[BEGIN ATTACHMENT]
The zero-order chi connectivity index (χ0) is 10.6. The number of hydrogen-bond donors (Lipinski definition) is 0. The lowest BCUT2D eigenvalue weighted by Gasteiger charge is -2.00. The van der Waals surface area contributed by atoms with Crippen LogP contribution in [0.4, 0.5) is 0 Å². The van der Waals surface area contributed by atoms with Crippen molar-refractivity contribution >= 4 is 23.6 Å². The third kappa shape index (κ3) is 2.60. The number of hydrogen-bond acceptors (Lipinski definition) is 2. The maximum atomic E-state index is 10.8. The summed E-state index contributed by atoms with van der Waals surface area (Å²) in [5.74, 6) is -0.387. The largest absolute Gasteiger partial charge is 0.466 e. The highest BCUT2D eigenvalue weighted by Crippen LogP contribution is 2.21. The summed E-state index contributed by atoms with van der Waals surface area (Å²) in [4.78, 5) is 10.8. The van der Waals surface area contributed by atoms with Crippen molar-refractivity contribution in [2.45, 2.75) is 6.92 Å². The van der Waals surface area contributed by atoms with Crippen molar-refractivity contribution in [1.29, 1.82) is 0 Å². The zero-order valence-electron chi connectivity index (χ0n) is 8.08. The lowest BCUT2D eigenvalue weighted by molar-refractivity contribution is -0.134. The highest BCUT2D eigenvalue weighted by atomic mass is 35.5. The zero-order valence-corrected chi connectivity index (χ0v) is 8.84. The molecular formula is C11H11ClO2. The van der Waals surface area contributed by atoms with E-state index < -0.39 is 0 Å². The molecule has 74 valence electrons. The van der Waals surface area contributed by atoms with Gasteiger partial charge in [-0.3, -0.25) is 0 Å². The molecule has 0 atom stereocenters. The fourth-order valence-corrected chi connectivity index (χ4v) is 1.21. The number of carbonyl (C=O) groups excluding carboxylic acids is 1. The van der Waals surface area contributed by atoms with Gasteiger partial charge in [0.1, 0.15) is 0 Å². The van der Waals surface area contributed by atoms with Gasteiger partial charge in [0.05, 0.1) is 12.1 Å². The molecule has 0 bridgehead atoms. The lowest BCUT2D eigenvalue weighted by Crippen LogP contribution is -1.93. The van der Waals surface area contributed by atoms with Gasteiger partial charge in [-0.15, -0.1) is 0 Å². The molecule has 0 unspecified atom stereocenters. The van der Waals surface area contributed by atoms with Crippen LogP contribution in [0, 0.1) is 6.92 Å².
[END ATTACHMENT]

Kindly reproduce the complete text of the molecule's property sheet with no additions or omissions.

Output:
The zero-order chi connectivity index (χ0) is 10.6. The number of hydrogen-bond donors (Lipinski definition) is 0. The lowest BCUT2D eigenvalue weighted by Gasteiger charge is -2.00. The van der Waals surface area contributed by atoms with Crippen LogP contribution in [0.4, 0.5) is 0 Å². The van der Waals surface area contributed by atoms with Crippen molar-refractivity contribution >= 4 is 23.6 Å². The third kappa shape index (κ3) is 2.60. The number of hydrogen-bond acceptors (Lipinski definition) is 2. The maximum atomic E-state index is 10.8. The summed E-state index contributed by atoms with van der Waals surface area (Å²) in [5.74, 6) is -0.387. The largest absolute Gasteiger partial charge is 0.466 e. The highest BCUT2D eigenvalue weighted by Crippen LogP contribution is 2.21. The summed E-state index contributed by atoms with van der Waals surface area (Å²) in [4.78, 5) is 10.8. The van der Waals surface area contributed by atoms with Crippen molar-refractivity contribution in [2.45, 2.75) is 6.92 Å². The van der Waals surface area contributed by atoms with Crippen molar-refractivity contribution in [1.29, 1.82) is 0 Å². The zero-order valence-electron chi connectivity index (χ0n) is 8.08. The lowest BCUT2D eigenvalue weighted by molar-refractivity contribution is -0.134. The highest BCUT2D eigenvalue weighted by atomic mass is 35.5. The zero-order valence-corrected chi connectivity index (χ0v) is 8.84. The molecular formula is C11H11ClO2. The van der Waals surface area contributed by atoms with E-state index < -0.39 is 0 Å². The molecule has 74 valence electrons. The van der Waals surface area contributed by atoms with Gasteiger partial charge in [-0.3, -0.25) is 0 Å². The molecule has 0 atom stereocenters. The fourth-order valence-corrected chi connectivity index (χ4v) is 1.21. The number of carbonyl (C=O) groups excluding carboxylic acids is 1. The van der Waals surface area contributed by atoms with Gasteiger partial charge in [0.1, 0.15) is 0 Å². The van der Waals surface area contributed by atoms with Gasteiger partial charge in [0.05, 0.1) is 12.1 Å². The molecule has 0 bridgehead atoms. The lowest BCUT2D eigenvalue weighted by Crippen LogP contribution is -1.93. The van der Waals surface area contributed by atoms with Gasteiger partial charge in [-0.15, -0.1) is 0 Å². The molecule has 0 unspecified atom stereocenters. The van der Waals surface area contributed by atoms with Crippen LogP contribution in [0, 0.1) is 6.92 Å².